Jointly is a free tool that allows you to track and record your CBD and cannabis consumption, including the dose, time of use, composition of the cannabis product and various other factors that can influence your experience. As you track your cannabis consumption on Jointly, you will learn about the factors that can impact your cannabis experience and how to eliminate side effects.

You will also gain important insights from the Jointly community. For example, in general Jointly users find better results with physical recovery when consuming tinctures or topicals versus flower or edibles. To learn why we might be seeing these data, head over to Jointly Product Type Report Volume 1.

Perhaps you will discover that you recover best when you take a tincture after you have worked out, and with some food in your stomach. You need to track and record your cannabis consumption on Jointly to learn that about yourself.

As you use the app, Jointly will build a personalized recommendation engine that suggests actionable advice like new routines and better products.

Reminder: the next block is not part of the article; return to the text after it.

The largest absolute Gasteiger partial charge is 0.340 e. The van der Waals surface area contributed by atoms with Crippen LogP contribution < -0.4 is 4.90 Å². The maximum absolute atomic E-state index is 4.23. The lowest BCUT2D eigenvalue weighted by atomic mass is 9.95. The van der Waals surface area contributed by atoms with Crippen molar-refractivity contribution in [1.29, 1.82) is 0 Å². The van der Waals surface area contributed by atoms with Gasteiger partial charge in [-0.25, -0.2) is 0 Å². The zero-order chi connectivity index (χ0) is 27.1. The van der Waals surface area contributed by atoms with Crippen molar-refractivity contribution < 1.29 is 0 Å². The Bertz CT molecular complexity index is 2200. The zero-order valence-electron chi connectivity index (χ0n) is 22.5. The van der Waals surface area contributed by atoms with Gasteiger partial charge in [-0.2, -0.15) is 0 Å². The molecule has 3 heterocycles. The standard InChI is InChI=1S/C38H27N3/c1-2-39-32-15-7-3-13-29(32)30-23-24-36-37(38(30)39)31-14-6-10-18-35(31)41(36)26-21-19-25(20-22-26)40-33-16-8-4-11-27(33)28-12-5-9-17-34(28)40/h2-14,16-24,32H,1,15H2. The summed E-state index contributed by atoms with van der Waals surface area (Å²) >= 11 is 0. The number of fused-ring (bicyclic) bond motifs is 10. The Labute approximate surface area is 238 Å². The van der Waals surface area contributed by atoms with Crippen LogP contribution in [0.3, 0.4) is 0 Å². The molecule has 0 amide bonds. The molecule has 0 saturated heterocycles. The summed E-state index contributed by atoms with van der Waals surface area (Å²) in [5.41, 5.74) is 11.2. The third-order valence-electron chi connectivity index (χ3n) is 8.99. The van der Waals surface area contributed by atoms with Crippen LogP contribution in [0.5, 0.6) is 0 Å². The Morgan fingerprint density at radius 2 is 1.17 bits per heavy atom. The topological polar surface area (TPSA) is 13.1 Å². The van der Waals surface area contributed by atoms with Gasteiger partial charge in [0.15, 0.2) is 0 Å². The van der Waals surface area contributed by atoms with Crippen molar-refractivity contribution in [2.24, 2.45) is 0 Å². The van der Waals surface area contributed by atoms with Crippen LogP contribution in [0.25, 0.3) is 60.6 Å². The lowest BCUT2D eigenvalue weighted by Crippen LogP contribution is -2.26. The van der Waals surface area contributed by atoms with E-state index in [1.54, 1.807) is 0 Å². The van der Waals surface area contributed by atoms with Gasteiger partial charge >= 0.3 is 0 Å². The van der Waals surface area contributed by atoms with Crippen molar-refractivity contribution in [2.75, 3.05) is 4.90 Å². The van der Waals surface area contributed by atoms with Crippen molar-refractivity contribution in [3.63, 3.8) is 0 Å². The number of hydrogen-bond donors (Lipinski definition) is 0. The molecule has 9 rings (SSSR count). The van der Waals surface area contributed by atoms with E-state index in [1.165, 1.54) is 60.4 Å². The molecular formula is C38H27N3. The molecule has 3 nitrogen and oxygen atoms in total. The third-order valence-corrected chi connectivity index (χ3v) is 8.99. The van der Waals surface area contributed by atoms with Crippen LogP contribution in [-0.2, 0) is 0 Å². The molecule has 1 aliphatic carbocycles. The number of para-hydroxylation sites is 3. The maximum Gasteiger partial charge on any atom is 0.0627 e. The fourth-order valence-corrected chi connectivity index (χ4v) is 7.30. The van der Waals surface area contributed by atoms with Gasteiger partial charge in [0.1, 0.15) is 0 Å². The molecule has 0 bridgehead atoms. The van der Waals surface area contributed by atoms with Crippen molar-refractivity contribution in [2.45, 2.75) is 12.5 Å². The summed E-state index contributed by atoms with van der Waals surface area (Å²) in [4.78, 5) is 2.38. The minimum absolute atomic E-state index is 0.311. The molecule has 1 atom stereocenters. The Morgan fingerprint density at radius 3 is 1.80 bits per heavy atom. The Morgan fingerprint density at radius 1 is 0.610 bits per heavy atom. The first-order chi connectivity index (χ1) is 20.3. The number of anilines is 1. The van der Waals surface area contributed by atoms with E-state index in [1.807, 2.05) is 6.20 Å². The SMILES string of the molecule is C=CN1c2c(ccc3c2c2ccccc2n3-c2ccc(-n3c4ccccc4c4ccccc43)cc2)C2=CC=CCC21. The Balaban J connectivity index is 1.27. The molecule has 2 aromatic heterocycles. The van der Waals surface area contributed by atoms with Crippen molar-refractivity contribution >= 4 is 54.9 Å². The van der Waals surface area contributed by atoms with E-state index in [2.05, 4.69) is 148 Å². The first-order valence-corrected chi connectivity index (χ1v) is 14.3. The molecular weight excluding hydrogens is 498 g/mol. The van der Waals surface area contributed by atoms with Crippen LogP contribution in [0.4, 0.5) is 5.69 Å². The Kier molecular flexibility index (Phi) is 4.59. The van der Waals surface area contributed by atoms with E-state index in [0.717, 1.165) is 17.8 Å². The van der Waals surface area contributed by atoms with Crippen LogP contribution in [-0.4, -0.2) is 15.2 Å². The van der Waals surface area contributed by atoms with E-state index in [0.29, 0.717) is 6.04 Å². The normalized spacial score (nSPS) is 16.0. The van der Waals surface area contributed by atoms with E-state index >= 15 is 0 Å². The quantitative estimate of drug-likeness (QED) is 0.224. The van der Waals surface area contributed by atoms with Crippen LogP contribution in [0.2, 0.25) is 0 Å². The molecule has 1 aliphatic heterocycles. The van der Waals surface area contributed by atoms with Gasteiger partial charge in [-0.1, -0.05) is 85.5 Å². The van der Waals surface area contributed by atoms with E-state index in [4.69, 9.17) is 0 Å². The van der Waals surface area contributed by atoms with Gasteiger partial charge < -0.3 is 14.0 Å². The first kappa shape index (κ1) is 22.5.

When you use Jointly, you are actually rating how well a product helped you achieve your wellness goal. Over time, your average ratings should go up as you optimize how you consume cannabis and CBD. Use the Monitor Your Progress feature to make sure your results are improving over time.

Finding Cannabis and CBD Products for Physical Recovery

Looking for products to help you recover faster and get back to the activity you love? Brands and manufacturers have designed a vast range of legal cannabis and CBD products for this exact purpose: CBD-infused protein bars; full-spectrum Indica tinctures; 1:1 CBD:THC roll-on topicals.

But how do you know if these products actually work?